S. Maria presso S. Satiro,


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Andrea Pozzo

Corridor leading to apartments

of S. Ignatius begun 1682.

Case Professa, Il, Gesu, Rome

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Durer's Mechanical Device for Drawing in Perspective.

1. Construct a device like Durer's mechanical aid in perspective drawing, reproduced below.
2. Draw the outlines of the object or figure on the glass and transfer that drawing to tracing paper.
3. Transfer tracing paper copy to paper and either finish the work as a drawing or a painting.
If possible, allow the students to construct the mechanical aid so that they can acquire some skill in transforming plans into three-dimensional constructions.

Albrecht Durer, Treatise on Perspective, Nuremberg, 1525.

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Anamorphic Art

1. Place a grid over either an original drawing or a reproduction or magazine photo.
2. Transfer to an enlongated grid at least three times longer than original drawing.
The earliest example of anamorphic art appears in the Notebooks of Leonardo Da Vinci.

Anamorphic art pictures have to be viewed on edge. See example below. Anonymous, (edited by V. Decugis). Perspective anamorphoses: A Violinist; A Cellist. 1868.

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Leonbattista Alberti's Method for Obtaining a True Perspective.

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To Obtain Orthogonals:

1. Draw a figure.
2. Divide figure into thirds.
3. Draw a rectangle, here after called X. Mark off segments along base line. Label segments A - G. The length of each segment is determined by the measurement of one third of figure. (In this example the figure is divided into half inch segments so the distance between A - B, B - C, etc. is a half inch).
4. Determine the vanishing point. The vanishing point can be located anywhere in X. The only restriction is that its distance from the base line must be proportional to the divisions of the figure. (In this example, three half inch segments or one and a half inches above base line of X). Vanishing point called V.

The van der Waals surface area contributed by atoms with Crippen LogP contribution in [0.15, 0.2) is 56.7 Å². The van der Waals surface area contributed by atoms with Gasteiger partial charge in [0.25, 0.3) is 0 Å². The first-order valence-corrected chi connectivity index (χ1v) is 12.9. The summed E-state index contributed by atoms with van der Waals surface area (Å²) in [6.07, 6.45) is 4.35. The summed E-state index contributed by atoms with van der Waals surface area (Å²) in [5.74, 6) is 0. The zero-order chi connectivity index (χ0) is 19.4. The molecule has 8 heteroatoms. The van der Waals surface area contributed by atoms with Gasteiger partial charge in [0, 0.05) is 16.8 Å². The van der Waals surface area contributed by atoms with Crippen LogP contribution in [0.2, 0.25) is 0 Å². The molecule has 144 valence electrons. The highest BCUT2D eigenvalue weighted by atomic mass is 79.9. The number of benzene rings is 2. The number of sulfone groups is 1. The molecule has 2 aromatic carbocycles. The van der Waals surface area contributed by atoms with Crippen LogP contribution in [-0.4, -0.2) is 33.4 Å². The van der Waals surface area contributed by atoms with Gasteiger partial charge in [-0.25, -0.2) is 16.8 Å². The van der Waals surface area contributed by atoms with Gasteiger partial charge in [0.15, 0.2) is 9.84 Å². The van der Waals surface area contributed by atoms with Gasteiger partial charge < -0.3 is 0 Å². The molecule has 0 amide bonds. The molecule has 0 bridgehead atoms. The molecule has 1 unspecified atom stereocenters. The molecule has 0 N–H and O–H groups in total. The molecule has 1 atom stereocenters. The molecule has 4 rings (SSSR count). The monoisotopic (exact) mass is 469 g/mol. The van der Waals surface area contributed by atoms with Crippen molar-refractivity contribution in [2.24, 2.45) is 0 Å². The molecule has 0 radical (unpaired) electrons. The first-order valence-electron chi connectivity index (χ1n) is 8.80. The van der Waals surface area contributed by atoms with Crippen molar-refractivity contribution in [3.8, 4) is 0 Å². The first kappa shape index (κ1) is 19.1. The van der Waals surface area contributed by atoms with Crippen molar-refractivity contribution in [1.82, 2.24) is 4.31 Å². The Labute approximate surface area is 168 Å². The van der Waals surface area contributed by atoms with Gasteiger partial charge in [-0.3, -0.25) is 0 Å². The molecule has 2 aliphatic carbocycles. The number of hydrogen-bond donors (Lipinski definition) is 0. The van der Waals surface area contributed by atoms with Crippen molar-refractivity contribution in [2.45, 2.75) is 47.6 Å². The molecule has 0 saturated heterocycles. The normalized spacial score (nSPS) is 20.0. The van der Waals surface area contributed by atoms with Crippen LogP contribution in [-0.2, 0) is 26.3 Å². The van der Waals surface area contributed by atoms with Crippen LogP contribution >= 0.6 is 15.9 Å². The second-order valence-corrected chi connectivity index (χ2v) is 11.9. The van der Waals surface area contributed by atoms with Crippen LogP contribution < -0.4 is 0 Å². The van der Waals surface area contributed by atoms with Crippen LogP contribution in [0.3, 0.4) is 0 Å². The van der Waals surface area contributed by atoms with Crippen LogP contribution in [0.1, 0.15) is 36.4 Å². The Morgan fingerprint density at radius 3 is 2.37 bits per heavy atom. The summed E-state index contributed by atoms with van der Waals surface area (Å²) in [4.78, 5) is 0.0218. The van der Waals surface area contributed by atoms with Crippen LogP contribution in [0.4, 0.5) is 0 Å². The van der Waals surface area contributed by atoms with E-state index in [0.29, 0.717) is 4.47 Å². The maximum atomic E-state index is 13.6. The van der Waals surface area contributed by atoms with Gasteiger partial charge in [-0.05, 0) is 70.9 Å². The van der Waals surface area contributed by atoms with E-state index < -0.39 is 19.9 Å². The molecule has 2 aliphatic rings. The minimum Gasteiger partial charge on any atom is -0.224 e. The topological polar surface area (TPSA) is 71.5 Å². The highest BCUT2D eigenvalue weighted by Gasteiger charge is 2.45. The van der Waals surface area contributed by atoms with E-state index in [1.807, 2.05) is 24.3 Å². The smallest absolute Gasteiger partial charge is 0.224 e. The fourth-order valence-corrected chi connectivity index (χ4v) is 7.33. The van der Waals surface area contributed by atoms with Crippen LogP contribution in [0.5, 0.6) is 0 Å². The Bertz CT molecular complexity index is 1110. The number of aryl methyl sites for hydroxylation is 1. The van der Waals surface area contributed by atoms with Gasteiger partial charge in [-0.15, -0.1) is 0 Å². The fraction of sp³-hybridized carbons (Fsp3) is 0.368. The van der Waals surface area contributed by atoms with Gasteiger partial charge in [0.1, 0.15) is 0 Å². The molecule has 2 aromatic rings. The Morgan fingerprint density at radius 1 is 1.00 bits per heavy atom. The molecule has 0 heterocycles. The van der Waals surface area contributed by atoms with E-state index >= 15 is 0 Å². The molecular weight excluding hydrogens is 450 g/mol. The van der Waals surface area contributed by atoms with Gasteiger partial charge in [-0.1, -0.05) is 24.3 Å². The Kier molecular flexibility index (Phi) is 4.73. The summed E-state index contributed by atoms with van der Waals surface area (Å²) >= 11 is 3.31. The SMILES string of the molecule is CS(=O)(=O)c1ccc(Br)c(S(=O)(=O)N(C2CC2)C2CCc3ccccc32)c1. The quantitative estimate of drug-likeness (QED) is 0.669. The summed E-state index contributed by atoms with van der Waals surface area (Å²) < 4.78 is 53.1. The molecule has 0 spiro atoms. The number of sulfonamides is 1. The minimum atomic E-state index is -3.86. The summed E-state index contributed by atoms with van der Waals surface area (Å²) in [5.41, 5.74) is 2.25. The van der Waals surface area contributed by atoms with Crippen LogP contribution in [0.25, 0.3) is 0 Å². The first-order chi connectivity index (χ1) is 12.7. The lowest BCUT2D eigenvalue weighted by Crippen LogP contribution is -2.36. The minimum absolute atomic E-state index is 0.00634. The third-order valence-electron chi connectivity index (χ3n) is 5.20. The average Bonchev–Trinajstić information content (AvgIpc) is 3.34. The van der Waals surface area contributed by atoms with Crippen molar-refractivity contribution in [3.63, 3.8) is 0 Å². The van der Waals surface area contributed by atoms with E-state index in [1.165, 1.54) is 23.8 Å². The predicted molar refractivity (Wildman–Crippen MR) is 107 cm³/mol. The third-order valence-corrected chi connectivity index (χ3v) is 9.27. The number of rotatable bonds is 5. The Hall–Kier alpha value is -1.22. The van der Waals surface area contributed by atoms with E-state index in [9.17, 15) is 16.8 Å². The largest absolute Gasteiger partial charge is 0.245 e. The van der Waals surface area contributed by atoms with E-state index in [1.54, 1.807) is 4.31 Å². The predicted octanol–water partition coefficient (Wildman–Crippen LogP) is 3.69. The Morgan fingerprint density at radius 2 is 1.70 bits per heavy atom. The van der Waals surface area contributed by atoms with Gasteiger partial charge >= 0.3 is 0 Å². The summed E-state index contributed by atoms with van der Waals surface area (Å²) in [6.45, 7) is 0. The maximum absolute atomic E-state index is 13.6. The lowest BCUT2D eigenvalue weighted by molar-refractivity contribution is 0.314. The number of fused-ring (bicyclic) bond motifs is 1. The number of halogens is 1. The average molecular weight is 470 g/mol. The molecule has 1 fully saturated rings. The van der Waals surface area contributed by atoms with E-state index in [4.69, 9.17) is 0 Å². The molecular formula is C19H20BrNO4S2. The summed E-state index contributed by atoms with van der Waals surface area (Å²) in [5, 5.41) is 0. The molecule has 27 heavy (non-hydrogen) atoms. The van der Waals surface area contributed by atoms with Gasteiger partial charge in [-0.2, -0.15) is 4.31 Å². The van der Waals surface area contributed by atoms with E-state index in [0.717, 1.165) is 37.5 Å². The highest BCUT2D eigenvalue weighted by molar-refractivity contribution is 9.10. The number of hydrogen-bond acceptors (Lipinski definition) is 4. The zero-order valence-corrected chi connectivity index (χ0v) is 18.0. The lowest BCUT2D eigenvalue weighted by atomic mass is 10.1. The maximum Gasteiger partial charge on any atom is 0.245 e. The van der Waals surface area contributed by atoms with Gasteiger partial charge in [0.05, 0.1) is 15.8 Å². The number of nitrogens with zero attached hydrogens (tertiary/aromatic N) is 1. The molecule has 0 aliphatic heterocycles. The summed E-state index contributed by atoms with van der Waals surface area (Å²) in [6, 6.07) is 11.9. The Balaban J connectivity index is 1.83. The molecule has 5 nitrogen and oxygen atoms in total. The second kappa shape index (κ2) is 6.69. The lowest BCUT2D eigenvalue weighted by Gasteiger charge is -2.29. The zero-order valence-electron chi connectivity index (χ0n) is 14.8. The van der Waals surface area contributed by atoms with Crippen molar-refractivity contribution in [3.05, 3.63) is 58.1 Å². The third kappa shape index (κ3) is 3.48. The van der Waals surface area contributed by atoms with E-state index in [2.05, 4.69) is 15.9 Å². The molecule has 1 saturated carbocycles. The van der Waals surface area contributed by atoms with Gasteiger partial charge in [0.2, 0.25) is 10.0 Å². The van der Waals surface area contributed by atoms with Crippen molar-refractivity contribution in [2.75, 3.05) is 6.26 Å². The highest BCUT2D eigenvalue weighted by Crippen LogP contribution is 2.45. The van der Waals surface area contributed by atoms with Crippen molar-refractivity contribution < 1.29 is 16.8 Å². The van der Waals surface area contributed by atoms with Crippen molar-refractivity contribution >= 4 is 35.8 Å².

5. Draw lines from V to A - B - C, etc. Orthogonals are now established.
To Obtain Transversals:

1. On a separate sheet of paper, draw a line. Mark off segments A' - G'.
2. Draw another line (HT) above and parallel to this line that is equal to the distance from V to base of X.
3. Draw line A' Z.
4. On HT at Z mark point DI that equals height of figure.
5. Draw lines from DI to A' - G' to obtain points a - b on A' Z.
6. Bring A' Z to edge of X and mark off points a - g on bith sides of X.
7. Draw transversals on X that match a to a, b to b, etc.
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Now the angles established on X have created an imaginary space of three-dimensional quality, like an empty stage, that can be filled with all kinds of buildings, people, and objects. Moreover, the finished drawing will look like it is very deep in depth, something I feel very much out of in trying to write down Alberti's method.

Leonbattista Alberti, On Painting, 1435.

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Abramovitz, Anita. People and spaces, Viking Press, New York, 1979.

A view of history through architecture.

Alberti, Leonbattista. On Painting, trans. John R. Spencer, Yale University Press, New Haven and London, 1956.

The first book on perspective written 1435.

Argan, Guilio. The Renaissance City, trans. S.E. Bassnett, George Braziller Publishers, New York, 1969.

Concise history of Renaissance city.

Arnheim, Rudolf. Art and Visual Perception, the New Version, University of California Press, Berkeley, 1954.

Analysis of the psychology of perceptionrelation to art.

____________. The Dynamics of Architectural Form, University of California Press, Berkeley, 1977.

New ways to think of citiesspacearchitecture.

Barolsky, Paul. Infinite Jest: Wit and Humor in Italian Renassance Art, University of Missouri Press, Columbia, 1978.

Some good anecdotes about the Renaissance artists.

Battersby, Martin. Trompe L’Oeil, St. Martin’s Press, New York, 1974.

Good text and pictures.

Baxandall, Michael. Painting and Experience in the Fifteenth Century Italy, Oxford University Press, Oxford, 1972.

Good background material.

Bazin, Germain. The AvanteGarde in Painting, trans. Simon Watson Taylor, Simon and Schuster, New York, 1969.

The innovators of art from Giotto to Warhol.

Boas, George and Wrenn, H.H. What is a Picture, Schocken Books, New York, 1966.

Stimulate discussions in classroom.

Brucker, Gene. Renaissance Florence, John Wiley and Sons, Inc., New York, 1969.

History of Florence 13801450.

______________. The Society of Renaissance Florence, Harper & Row, Inc., New York, 1971.

Florence revealed through legal documents.

Bunim, Miriam Schild. Space in Medieval Painting and the Forerunners of Perspective, Ams Press, Inc., New York, 1940.

Clear understanding of history of perspective.

Cellini, Benvenuto. Autobiorgraphy of Benvenuto Cellini, edited and abridged, by Charles Hope, trans. John Addington Symonds, St. Martin’s Press, New York, 1983.

Students will enjoy reading this book.